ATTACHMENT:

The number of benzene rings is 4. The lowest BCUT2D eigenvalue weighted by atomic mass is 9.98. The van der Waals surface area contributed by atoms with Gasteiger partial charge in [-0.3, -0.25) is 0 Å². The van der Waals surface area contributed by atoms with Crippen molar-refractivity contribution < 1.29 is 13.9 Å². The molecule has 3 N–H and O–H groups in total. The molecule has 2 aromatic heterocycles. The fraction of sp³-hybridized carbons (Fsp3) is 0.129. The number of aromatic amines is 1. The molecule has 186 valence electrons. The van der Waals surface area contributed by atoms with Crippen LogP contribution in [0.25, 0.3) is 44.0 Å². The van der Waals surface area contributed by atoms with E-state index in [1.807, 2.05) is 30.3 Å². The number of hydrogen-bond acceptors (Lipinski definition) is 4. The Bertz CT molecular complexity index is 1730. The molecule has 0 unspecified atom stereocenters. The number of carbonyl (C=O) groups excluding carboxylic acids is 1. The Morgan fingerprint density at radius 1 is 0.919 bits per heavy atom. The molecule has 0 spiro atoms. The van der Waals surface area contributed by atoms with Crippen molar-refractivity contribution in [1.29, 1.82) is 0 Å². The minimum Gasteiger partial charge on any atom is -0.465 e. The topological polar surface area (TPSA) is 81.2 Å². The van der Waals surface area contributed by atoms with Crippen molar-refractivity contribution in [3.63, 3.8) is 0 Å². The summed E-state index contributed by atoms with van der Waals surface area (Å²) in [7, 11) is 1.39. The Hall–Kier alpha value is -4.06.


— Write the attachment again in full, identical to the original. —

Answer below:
The number of benzene rings is 4. The lowest BCUT2D eigenvalue weighted by atomic mass is 9.98. The van der Waals surface area contributed by atoms with Gasteiger partial charge in [-0.3, -0.25) is 0 Å². The van der Waals surface area contributed by atoms with Crippen molar-refractivity contribution < 1.29 is 13.9 Å². The molecule has 3 N–H and O–H groups in total. The molecule has 2 aromatic heterocycles. The fraction of sp³-hybridized carbons (Fsp3) is 0.129. The number of aromatic amines is 1. The molecule has 186 valence electrons. The van der Waals surface area contributed by atoms with Crippen LogP contribution in [0.25, 0.3) is 44.0 Å². The van der Waals surface area contributed by atoms with E-state index in [1.807, 2.05) is 30.3 Å². The number of hydrogen-bond acceptors (Lipinski definition) is 4. The Bertz CT molecular complexity index is 1730. The molecule has 0 unspecified atom stereocenters. The number of carbonyl (C=O) groups excluding carboxylic acids is 1. The Morgan fingerprint density at radius 1 is 0.919 bits per heavy atom. The molecule has 0 spiro atoms. The van der Waals surface area contributed by atoms with Crippen molar-refractivity contribution in [1.29, 1.82) is 0 Å². The minimum Gasteiger partial charge on any atom is -0.465 e. The topological polar surface area (TPSA) is 81.2 Å². The van der Waals surface area contributed by atoms with Crippen molar-refractivity contribution in [3.63, 3.8) is 0 Å². The summed E-state index contributed by atoms with van der Waals surface area (Å²) in [7, 11) is 1.39. The Hall–Kier alpha value is -4.06.